Conservation & Recycling

Conservation &
Recycling Notes
1. Resources: Materials from the natural environment
that humans use.
Ex) plants, animals, metals, oil & gases
2. Renewable Resources: Materials replenished by
natural processes. (If we don’t use them too fast.)
Ex) fresh air and water, plants & animals
3. Nonrenewable Resources: Materials that cannot be
Ex) metals, natural gas, coal & petroleum
4. The US accounts for 5% of the world’s population and
uses 50% of the world’s resources.
The average US citizen uses 25 tons of resources
withdrawn from the Earth each year.
In a lifetime a typical US citizen uses:
26 million gallons of water
21,000 gallons of gasoline
52 tons of iron & steel
50 tons of food
6.5 tons of paper
5 tons of fertilizer
1200 barrels of petroleum
5. We must conserve our nonrenewable resources.
6. Using or obtaining resources and using products often
produces new unwanted material and pollution:
 burning coal generates corrosive gases
 chewing gum – throw away the wrapper
 drink coffee – old coffee maker breaks - discard
 read paper – discard
 eating quick – uses a lot of overpackaged food and
7. Land Fills: Garbage can be resources out of place.
 The average US citizen “throws away” 4 lbs of
garbage per day.
 2 lbs of this is paper.
 80% of land fills will be filled within 20 years!
 Time to decompose in a landfill can be very long.
 US disposes of 1.1 million tons of paper
plates/cups per year
 US disposes of 250 million tires per year
How long does it take for a glass bottle to decompose?
napkin –
1 year
newspaper – 5 years
plastic bag – 20 years nylon fabric – 40 years
tin cans –
50 years plastic rings – 100 years
plastic cup – 250 years Al cans – 500 years
glass bottle – 1 million years
• Which of these are renewable?
8. Five R’s of Conservation:
 Replace – use something different instead
 Reuse – repair/refurbish - use longer
 Recycle – reprocess to use again
 Rethink – how we act/habits in conserving
(buy in bulk)
 Reduce – use less of each resource
9. Benefits of Recycling More:
 decrease waste storage problem (landfill space)
 lower demand for nonrenewable resources
 lower price for nonrenewable resources
 lower pollution
 save energy/$
 more jobs
10. Recycling Materials Examples:
 renewable resource
(25 years).
Average US citizen
uses 8.5 trees per year.
 ½ the energy required
to process recycled
 Only 20% of our paper
is recycled.
B. Aluminum
 nonrenewable resource.
 US imports 85% of our Al.
 Recycling Al takes only 5-10% of the energy
needed to produce Aluminum from its ore.
 50% of our Aluminum cans are recycled.
C. Glass
 nonrenewable resource made from sand.
 20-25% of our glass is made from recycled
D. Plastic
 nonrenewable resource
made from petroleum.
The number inside the
chasing arrows symbol
on the bottom of the
plastic is the key to the
type of plastic.
The lower the number –
the easier it is to recycle.
Polyethylene Terephalate – tough and
lightweight. Accounts for 48% of all plastic.
Used for 2-L soda bottles and many other foods.
Can be recycled into fabric for clothing, athletic
shoes, luggage, upholstery, furniture, carpet,
fiberfill for sleeping bags and winter coats, luggage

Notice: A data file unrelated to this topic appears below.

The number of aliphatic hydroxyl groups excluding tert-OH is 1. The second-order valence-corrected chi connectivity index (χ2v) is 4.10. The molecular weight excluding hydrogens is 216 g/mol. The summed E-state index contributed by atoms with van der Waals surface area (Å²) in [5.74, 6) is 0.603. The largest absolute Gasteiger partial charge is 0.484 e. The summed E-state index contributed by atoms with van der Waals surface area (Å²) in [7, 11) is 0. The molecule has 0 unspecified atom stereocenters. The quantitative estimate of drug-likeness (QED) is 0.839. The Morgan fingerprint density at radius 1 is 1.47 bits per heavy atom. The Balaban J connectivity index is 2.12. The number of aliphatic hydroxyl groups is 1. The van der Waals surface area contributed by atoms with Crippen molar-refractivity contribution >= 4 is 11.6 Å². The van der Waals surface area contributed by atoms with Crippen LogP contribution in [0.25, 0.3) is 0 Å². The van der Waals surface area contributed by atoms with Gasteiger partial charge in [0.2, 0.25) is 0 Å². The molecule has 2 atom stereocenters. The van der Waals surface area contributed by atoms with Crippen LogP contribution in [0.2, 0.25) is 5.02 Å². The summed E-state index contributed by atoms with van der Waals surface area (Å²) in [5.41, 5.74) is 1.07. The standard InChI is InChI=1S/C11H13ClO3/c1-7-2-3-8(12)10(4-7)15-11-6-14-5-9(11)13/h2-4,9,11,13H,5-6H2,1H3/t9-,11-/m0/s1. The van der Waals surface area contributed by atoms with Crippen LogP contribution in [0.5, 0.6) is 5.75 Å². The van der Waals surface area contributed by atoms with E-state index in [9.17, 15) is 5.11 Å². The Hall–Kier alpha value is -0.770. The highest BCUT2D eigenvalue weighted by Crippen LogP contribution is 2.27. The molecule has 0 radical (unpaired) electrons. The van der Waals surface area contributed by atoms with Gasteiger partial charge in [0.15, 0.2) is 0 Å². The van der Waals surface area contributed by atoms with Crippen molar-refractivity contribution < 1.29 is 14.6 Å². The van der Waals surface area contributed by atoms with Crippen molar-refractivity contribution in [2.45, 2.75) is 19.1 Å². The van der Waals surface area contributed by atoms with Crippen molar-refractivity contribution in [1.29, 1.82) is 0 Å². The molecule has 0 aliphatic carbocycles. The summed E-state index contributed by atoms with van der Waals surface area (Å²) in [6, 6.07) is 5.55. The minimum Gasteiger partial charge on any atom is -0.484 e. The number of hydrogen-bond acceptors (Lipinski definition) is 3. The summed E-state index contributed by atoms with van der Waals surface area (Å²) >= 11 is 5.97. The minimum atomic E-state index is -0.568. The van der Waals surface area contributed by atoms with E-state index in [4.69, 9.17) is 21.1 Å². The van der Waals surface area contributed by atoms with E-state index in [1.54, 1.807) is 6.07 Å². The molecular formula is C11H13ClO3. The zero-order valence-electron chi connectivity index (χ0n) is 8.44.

racks, bumpers, and grilles.
High Density Polyethylene – tough and stiff. Accounts for
47% of all plastic. Used for milk containers and many other
foods. Can be recycled into drainage pipe, liquid laundry
detergent bottles, oil bottles, pens, benches, doghouses,
recycling containers, floor tile, picnic tables, fencing, lumber,
and mailbox posts.
Therefore 95% of all plastic is #1 and #2 which can be recycled easily!
Polyvinylchloride (PVC) – tough and grease resistant. Used for
window cleaner bottles, cooking oil bottles, detergent bottles and
siding. Can be recycled into binders, decking, paneling, mud
flaps, roadway gutters, flooring, cables, speed bumps, and mats.
Low density polyethylene – flexible and transparent. Used for
squeezable bottles, bread bags, frozen food bags, tote bags,
clothing, furniture, dry cleaning bags, and carpet. Can be recycled
into floor tile, garbage can liners, shipping envelopes, furniture,
compost bins, paneling, trash cans, lumber, and landscaping ties.
Polypropylene – tough and low density. Very heat resistant – can
be used for yogurt containers, syrup bottles, ketchup bottles, caps,
straws and medicine bottles. Can be recycled into signal lights,
battery cables, brooms, brushes, auto battery cases, ice scrapers,
landscape borders, bicycle racks, rakes, bins, pallets, and trays.
Polystyrene – good insulator, low melting point. Used for
plastics &, cups, cutlery, meat trays, egg cartons, carryout containers, aspirin bottles, and compact disc jackets.
Can be recycled into insulation, light switch plates, egg
cartons, vents, rulers, foam packing, and carry-out
Other – can be a combination of any of the 6 types
of plastic or an unnumbered container. Can be
used for three and five gallon water bottles, and
certain food product bottles. It is recycled into
plastic lumber, and other custom-made products.
Materials D.4: Combinations of
Elements – page 160
11. Alloy: a solid combination of atoms of 2 or
more metals.
 Zn & Cu = brass
 Cu & Sn = bronze
 Sn, Cu & Bi = pewter
 Fe & C = steel
 Au, Cu & Ag = 14 kt gold
 Au & Pd = white gold
 Hg, Ag, Sn, Cu, Zn = amalgam (silver fillings)
C.4: % Composition Notes
1. History of US Penny:
A. pre 1943 – made almost 99% copper
B. 1943 – “white cents” – zinc coated steel
C. 1944 – back to 99% copper
D. Since August 1982 – 97.5% zinc coated with 2.5% copper.